This is obviously not a medical term!  It does describe what we see when a bride and/or groom have no concern at all about being on time for the ceremony or reception events.  Brides and grooms come in all sizes, shapes and personalities, and sometimes they are not concerned about timing.

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Photo credit:  Stephen Gosling Photography

7.  Lengthy photography sessions at the reception
Another problem related to the photography occasionally arises at the reception, where the photographer takes bridal party and family members away from the reception for additional group photos.  In some cases, the wedding reception becomes a full-fledged photo-shoot in which the bride and groom become stressed out by having to pose for so many photographs.  Once the reception begins, most professional photographers usually adapt to a more candid style of photography, capturing the reception festivities as they happen, rather than creating posed photographs.  Obviously, there are exceptions, such as a quick sunset photo of the couple (which, of course, is determined by the time the sun sets!)

The reception portion of the wedding day should be a time where the couple can relax, dance and mingle with friends and family members.  We suggest that you carefully allocate a reasonable amount of time to capture the wonderful photographs that are important to every couple, without dominating the day with lengthy photography sessions – especially at the reception.  Make sure you discuss these issues with your photographer prior to the wedding to avoid problems similar to the ones described here.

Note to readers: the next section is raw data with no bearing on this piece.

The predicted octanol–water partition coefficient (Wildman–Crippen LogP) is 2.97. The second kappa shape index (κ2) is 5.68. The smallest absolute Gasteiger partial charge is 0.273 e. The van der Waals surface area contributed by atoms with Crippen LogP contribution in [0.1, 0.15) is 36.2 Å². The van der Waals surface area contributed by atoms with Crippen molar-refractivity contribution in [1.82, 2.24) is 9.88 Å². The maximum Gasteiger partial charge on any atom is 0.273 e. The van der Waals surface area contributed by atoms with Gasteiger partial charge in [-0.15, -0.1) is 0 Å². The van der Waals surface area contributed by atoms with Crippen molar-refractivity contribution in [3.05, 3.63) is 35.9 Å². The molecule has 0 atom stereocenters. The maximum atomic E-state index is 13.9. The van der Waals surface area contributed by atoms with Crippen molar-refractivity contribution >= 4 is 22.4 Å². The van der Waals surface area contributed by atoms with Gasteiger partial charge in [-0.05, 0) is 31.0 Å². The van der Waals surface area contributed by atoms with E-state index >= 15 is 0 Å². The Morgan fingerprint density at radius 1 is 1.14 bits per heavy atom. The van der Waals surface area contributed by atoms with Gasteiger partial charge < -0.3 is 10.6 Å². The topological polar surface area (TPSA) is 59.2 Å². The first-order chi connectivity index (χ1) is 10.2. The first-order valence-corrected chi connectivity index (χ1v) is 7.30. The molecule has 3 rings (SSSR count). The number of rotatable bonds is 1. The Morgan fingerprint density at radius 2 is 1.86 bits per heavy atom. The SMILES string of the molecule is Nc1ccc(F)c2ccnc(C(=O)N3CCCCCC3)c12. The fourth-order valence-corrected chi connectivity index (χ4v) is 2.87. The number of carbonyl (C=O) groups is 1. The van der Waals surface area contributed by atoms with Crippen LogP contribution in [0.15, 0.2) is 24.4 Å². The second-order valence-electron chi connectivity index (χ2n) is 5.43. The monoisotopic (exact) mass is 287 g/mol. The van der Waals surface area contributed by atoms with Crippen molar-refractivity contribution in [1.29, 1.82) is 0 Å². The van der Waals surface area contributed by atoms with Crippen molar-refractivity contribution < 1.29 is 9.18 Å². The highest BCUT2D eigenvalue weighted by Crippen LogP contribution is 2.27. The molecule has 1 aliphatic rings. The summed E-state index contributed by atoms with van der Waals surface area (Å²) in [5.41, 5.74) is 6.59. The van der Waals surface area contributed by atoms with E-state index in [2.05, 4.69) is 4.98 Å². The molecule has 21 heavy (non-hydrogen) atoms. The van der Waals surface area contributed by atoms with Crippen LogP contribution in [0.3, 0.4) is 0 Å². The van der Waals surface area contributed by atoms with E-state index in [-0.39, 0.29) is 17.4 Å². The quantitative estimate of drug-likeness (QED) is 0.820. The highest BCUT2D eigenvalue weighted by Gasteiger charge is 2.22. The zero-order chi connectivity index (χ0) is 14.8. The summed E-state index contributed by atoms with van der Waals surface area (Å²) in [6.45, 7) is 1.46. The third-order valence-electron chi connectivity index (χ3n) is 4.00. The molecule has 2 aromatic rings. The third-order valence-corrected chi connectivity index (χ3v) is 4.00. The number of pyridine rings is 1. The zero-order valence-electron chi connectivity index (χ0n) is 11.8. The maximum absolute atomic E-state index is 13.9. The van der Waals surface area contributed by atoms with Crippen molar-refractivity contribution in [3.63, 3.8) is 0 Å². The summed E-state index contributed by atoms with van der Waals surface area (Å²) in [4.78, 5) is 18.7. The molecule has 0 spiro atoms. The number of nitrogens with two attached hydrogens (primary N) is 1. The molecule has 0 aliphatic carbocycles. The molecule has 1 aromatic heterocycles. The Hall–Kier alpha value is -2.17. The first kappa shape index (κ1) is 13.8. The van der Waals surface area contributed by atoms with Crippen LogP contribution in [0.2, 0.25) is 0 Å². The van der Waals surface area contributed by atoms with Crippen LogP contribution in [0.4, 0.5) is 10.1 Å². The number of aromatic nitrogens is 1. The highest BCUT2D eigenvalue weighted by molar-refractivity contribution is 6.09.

These are the most common issues that result in delays to the reception schedule.  In many cases, a combination of one or more of the issues we identified resulted in delays to the reception schedule.  Small time segments for several issues can add up quickly, and result in 30 to 60 minute delays to the reception schedule.  With proper planning and communication with your wedding party and immediate family members, you can avoid the type of delays we have identified, and enjoy your wedding day!


Thank you so much, Paul!  For more from The DJ Connection and their entertainment services for weddings in DC, MD and VA please be sure to check out their website.